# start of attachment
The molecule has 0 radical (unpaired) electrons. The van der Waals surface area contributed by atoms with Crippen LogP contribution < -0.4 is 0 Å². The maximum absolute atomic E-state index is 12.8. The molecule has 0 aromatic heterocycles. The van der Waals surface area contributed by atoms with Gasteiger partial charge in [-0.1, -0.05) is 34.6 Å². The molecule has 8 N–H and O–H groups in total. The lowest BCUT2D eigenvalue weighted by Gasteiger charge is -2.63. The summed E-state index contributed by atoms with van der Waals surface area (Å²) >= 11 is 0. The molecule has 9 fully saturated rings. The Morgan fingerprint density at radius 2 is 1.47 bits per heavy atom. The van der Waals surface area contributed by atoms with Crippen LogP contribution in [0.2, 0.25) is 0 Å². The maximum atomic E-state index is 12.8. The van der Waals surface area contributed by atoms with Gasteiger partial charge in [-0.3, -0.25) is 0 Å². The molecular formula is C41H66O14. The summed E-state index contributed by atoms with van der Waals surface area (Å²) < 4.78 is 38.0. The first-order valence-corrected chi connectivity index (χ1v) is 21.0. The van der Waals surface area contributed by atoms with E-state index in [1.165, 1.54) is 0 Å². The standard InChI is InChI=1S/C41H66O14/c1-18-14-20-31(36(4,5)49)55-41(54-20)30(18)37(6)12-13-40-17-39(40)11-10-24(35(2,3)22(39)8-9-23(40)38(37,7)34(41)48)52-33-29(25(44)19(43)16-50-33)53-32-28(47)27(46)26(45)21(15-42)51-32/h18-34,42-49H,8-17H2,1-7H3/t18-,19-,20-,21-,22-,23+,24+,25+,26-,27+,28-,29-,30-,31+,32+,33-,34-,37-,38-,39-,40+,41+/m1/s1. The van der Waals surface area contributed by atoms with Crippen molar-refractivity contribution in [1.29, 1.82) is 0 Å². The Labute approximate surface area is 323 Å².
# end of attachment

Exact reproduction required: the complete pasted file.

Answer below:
The molecule has 0 radical (unpaired) electrons. The van der Waals surface area contributed by atoms with Crippen LogP contribution < -0.4 is 0 Å². The maximum absolute atomic E-state index is 12.8. The molecule has 0 aromatic heterocycles. The van der Waals surface area contributed by atoms with Gasteiger partial charge in [-0.1, -0.05) is 34.6 Å². The molecule has 8 N–H and O–H groups in total. The lowest BCUT2D eigenvalue weighted by Gasteiger charge is -2.63. The summed E-state index contributed by atoms with van der Waals surface area (Å²) >= 11 is 0. The molecule has 9 fully saturated rings. The Morgan fingerprint density at radius 2 is 1.47 bits per heavy atom. The van der Waals surface area contributed by atoms with Crippen LogP contribution in [0.2, 0.25) is 0 Å². The maximum atomic E-state index is 12.8. The van der Waals surface area contributed by atoms with Gasteiger partial charge in [-0.3, -0.25) is 0 Å². The molecular formula is C41H66O14. The summed E-state index contributed by atoms with van der Waals surface area (Å²) < 4.78 is 38.0. The first-order valence-corrected chi connectivity index (χ1v) is 21.0. The van der Waals surface area contributed by atoms with E-state index in [1.165, 1.54) is 0 Å². The standard InChI is InChI=1S/C41H66O14/c1-18-14-20-31(36(4,5)49)55-41(54-20)30(18)37(6)12-13-40-17-39(40)11-10-24(35(2,3)22(39)8-9-23(40)38(37,7)34(41)48)52-33-29(25(44)19(43)16-50-33)53-32-28(47)27(46)26(45)21(15-42)51-32/h18-34,42-49H,8-17H2,1-7H3/t18-,19-,20-,21-,22-,23+,24+,25+,26-,27+,28-,29-,30-,31+,32+,33-,34-,37-,38-,39-,40+,41+/m1/s1. The van der Waals surface area contributed by atoms with Crippen molar-refractivity contribution in [1.29, 1.82) is 0 Å². The Labute approximate surface area is 323 Å².